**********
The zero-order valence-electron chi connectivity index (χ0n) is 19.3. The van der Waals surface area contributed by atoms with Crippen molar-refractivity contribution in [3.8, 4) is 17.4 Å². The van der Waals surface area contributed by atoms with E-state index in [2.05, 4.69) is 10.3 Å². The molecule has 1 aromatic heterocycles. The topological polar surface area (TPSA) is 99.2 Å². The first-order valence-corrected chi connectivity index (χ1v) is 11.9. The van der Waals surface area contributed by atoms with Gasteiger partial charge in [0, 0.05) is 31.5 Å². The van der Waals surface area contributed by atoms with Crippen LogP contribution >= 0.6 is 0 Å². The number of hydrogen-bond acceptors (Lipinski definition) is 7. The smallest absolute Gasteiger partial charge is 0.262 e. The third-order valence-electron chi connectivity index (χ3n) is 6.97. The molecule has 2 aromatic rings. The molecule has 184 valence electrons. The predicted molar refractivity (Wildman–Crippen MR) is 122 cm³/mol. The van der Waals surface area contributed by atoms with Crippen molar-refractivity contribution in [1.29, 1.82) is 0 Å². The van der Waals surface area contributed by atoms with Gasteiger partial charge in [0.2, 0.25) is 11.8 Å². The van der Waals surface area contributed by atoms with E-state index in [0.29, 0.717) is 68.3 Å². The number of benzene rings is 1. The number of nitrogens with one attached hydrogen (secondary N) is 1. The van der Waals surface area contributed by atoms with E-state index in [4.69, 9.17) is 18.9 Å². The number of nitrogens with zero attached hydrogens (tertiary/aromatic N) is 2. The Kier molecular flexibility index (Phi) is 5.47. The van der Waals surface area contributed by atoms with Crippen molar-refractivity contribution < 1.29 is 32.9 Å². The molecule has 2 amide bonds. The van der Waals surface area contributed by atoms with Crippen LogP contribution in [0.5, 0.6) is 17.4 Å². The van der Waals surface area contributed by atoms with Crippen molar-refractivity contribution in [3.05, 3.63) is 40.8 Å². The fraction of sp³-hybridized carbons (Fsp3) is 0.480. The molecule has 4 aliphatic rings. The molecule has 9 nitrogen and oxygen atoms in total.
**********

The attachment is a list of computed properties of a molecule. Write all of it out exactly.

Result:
The zero-order valence-electron chi connectivity index (χ0n) is 19.3. The van der Waals surface area contributed by atoms with Crippen molar-refractivity contribution in [3.8, 4) is 17.4 Å². The van der Waals surface area contributed by atoms with E-state index in [2.05, 4.69) is 10.3 Å². The molecule has 1 aromatic heterocycles. The topological polar surface area (TPSA) is 99.2 Å². The first-order valence-corrected chi connectivity index (χ1v) is 11.9. The van der Waals surface area contributed by atoms with Gasteiger partial charge in [0, 0.05) is 31.5 Å². The van der Waals surface area contributed by atoms with Crippen LogP contribution >= 0.6 is 0 Å². The number of hydrogen-bond acceptors (Lipinski definition) is 7. The smallest absolute Gasteiger partial charge is 0.262 e. The third-order valence-electron chi connectivity index (χ3n) is 6.97. The molecule has 2 aromatic rings. The molecule has 184 valence electrons. The predicted molar refractivity (Wildman–Crippen MR) is 122 cm³/mol. The van der Waals surface area contributed by atoms with Crippen molar-refractivity contribution in [1.29, 1.82) is 0 Å². The van der Waals surface area contributed by atoms with Gasteiger partial charge in [0.2, 0.25) is 11.8 Å². The van der Waals surface area contributed by atoms with E-state index in [0.29, 0.717) is 68.3 Å². The number of benzene rings is 1. The number of nitrogens with one attached hydrogen (secondary N) is 1. The van der Waals surface area contributed by atoms with E-state index in [4.69, 9.17) is 18.9 Å². The number of nitrogens with zero attached hydrogens (tertiary/aromatic N) is 2. The Kier molecular flexibility index (Phi) is 5.47. The van der Waals surface area contributed by atoms with Crippen molar-refractivity contribution < 1.29 is 32.9 Å². The molecule has 2 amide bonds. The van der Waals surface area contributed by atoms with Crippen LogP contribution in [0.5, 0.6) is 17.4 Å². The van der Waals surface area contributed by atoms with Crippen molar-refractivity contribution in [3.05, 3.63) is 40.8 Å². The fraction of sp³-hybridized carbons (Fsp3) is 0.480. The molecule has 4 aliphatic rings. The molecule has 9 nitrogen and oxygen atoms in total.